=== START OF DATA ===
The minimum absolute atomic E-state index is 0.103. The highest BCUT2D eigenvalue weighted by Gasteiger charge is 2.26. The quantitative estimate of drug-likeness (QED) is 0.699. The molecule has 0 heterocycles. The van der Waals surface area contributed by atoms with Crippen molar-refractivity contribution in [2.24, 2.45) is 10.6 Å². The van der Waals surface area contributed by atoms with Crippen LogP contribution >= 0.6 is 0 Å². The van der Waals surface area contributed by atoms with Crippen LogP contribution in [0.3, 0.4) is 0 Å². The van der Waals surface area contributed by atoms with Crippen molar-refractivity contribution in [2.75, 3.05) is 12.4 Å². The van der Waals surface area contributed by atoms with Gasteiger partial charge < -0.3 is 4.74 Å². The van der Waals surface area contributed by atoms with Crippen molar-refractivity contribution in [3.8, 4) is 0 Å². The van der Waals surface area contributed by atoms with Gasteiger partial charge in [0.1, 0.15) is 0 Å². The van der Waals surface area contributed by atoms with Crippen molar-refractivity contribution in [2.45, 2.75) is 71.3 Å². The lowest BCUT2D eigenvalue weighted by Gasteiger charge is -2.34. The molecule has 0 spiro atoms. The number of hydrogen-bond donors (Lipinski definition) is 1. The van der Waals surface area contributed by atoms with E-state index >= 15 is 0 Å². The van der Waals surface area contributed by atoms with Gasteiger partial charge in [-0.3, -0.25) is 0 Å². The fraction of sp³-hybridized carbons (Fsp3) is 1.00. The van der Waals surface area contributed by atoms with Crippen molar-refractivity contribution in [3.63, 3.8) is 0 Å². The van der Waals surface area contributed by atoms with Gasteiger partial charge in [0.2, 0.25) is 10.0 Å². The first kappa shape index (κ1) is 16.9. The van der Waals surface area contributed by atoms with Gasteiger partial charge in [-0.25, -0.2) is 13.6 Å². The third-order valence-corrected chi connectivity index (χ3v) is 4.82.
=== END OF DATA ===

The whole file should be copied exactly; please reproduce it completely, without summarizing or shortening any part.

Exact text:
The minimum absolute atomic E-state index is 0.103. The highest BCUT2D eigenvalue weighted by Gasteiger charge is 2.26. The quantitative estimate of drug-likeness (QED) is 0.699. The molecule has 0 heterocycles. The van der Waals surface area contributed by atoms with Crippen molar-refractivity contribution in [2.24, 2.45) is 10.6 Å². The van der Waals surface area contributed by atoms with Crippen LogP contribution >= 0.6 is 0 Å². The van der Waals surface area contributed by atoms with Crippen LogP contribution in [0.3, 0.4) is 0 Å². The van der Waals surface area contributed by atoms with Crippen molar-refractivity contribution in [2.75, 3.05) is 12.4 Å². The van der Waals surface area contributed by atoms with Gasteiger partial charge < -0.3 is 4.74 Å². The van der Waals surface area contributed by atoms with Crippen molar-refractivity contribution in [3.8, 4) is 0 Å². The van der Waals surface area contributed by atoms with Gasteiger partial charge in [0.1, 0.15) is 0 Å². The van der Waals surface area contributed by atoms with Crippen molar-refractivity contribution in [2.45, 2.75) is 71.3 Å². The lowest BCUT2D eigenvalue weighted by Gasteiger charge is -2.34. The molecule has 0 spiro atoms. The number of hydrogen-bond donors (Lipinski definition) is 1. The van der Waals surface area contributed by atoms with E-state index >= 15 is 0 Å². The van der Waals surface area contributed by atoms with Gasteiger partial charge in [-0.3, -0.25) is 0 Å². The fraction of sp³-hybridized carbons (Fsp3) is 1.00. The van der Waals surface area contributed by atoms with Crippen molar-refractivity contribution in [3.63, 3.8) is 0 Å². The van der Waals surface area contributed by atoms with Gasteiger partial charge in [0.2, 0.25) is 10.0 Å². The first kappa shape index (κ1) is 16.9. The van der Waals surface area contributed by atoms with Gasteiger partial charge in [-0.25, -0.2) is 13.6 Å². The third-order valence-corrected chi connectivity index (χ3v) is 4.82.